As was announced yesterday, Kirkus Reviews (and Editor & Publisher) is shutting down. Which kind of has people a bit worked up. It’s not every day that you see such a palpable sign of your industry’s troubles as when one of the few pure trade publications just ceases to be.
When I was at Dalkey, a Kirkus review was a time to bitch and moan about how reviewers never understood our books, and how irritating the phrase “not for everyone” really can be. Some of the meanest reviews I’ve read in my life came from Kirkus. Their anonymous reviewers could pile on a book like no one else. (Although miraculously, for whatever reason, they absolutely love Open Letter titles, giving us our first starred review, taking a look at all of our titles from the get go, etc.)
Along with Publishers Weekly and Library Journal, Kirkus has served as one of the most influential advance reviews around. Jerome Kramer does a great job summing this up and looking at some of the implications in his editorial for Publishing Perspectives:
I know the significant value Kirkus has in its brand equity, the decades of accumulated goodwill, or at least begrudging respect, for its often-accurate, frequently-prescient and sometimes perversely mean-spirited reviews. For decades, those reviews have been a critical piece of the tinder that publicists use to light a fire under a book—the real flame coming from the coverage in People or The New York Times or Oprah. The industry religion has held that those places, where coverage can actually move a lot of copies, look to the advance sources for guidance. [. . .]
So it may well be that the magazine’s end is entirely an unfortunate outcome of media company bean-counting. The intriguing question, though, is whether the industry still needs advance reviews the way it used to. Like it or not, they’re worth less every day in a world where everyone’s sister’s friend has a handle or a blog like Readermommy or Bookluvah (I tried to make up names that don’t exist, really I did, but it’s near impossible—sorry Readermommy and Bookluvah). The dynamics that used to drive book promotion and marketing have been radically altered over the past five to ten years, with the explosion of online equivalents to hand-selling and friend recommendations so incredibly prevalent all over the web. The decimation of conventional review outlets has been well documented and thoroughly lamented. But it may well be that the takeover of the real-estate formerly occupied by thoroughly-informed, well-read, smarty-pants professional reviewers by user-generated content and literary bloggers is inexorable.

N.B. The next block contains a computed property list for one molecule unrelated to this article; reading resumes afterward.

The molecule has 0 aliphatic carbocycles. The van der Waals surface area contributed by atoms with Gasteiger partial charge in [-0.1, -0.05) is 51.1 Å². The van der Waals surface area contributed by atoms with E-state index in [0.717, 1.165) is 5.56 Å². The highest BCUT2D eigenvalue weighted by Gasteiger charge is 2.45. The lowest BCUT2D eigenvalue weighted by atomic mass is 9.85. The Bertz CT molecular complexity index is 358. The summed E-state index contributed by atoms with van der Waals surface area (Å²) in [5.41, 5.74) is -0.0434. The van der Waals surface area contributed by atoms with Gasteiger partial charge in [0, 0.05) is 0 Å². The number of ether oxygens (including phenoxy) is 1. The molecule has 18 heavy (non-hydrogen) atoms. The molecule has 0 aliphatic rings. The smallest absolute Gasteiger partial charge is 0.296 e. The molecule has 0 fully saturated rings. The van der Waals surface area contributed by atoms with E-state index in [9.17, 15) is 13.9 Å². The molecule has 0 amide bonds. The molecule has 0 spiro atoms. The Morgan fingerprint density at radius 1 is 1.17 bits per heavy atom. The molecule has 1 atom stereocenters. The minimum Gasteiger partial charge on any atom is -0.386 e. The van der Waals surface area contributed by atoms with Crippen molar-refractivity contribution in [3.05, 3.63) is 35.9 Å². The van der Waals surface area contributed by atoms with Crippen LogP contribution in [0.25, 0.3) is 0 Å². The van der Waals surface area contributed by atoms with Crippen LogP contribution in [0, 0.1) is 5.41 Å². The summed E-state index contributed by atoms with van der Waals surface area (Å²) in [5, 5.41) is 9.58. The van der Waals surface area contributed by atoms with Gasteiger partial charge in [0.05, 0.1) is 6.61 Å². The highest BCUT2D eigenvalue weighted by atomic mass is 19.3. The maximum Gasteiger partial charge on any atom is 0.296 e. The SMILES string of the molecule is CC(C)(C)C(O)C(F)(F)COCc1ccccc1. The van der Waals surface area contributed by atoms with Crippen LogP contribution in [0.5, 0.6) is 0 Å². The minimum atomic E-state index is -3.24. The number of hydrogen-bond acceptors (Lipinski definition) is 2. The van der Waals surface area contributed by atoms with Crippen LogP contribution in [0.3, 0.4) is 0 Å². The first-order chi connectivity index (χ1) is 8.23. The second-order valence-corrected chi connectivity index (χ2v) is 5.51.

The reality is that today’s generation of book marketers and publicists will figure out how to move ahead, with or without advance reviews, and the staffers at People and The New York Times and Oprah will have no shortage of sources coaxing them to this or that title. And yet, there remains the distinct sense that something will be missing, that some gap will be opened up. And what that means, of course, is an opportunity for someone to fill it. Good luck, someone.
Many of Virginie Despentes’s books revolve around the same central idea: “To be born a woman [is] the worst fate in practically every society.” But this message is nearly always packaged in easy-to-read books that fill you with the pleasure. . .
Ilja Leonard Pfeijffer’s La Superba is appropriately titled after the Italian city of Genoa, where, after escaping the pressures of fame in his own country, the semi-autobiographical narrator finds himself cataloguing the experiences of its mesmerizing inhabitants with the intention. . .
It took reading 44 pages of Intervenir/Intervene before I began to get a sense of what Dolores Dorantes and Rodrigo Flores Sánchez were up to. Recurring throughout these 44 pages—throughout the entire book—are shovels, shovel smacks to the face, lobelias—aha!. . .
As presaged by its title, contradiction is the theme of Peter Stamm’s novel, All Days Are Night. Gillian, a well-known television personality, remains unknowable to herself. And Hubert, a frustrated artist and Gillian’s lover, creates art through the process of. . .
It’s a rare and wonderful book that begins and ends with violence and humor. At the start of Etgar Keret’s The Seven Good Years, Keret is in a hospital waiting for the birth of his first child while nurses, in. . .
Last year, Han Kang’s The Vegetarian was an unexpected critical hit. Now, it’s just been published in the U.S. and has already received a great deal of positive critical attention. The Vegetarian was a bold book to attempt as an. . .
It’s been almost a year since the publication of Nowhere to Be Found by Bae Suah, but despite being included on the 2015 PEN Translation award longlist, and some pretty vocal support from key indie presses, the book has. . .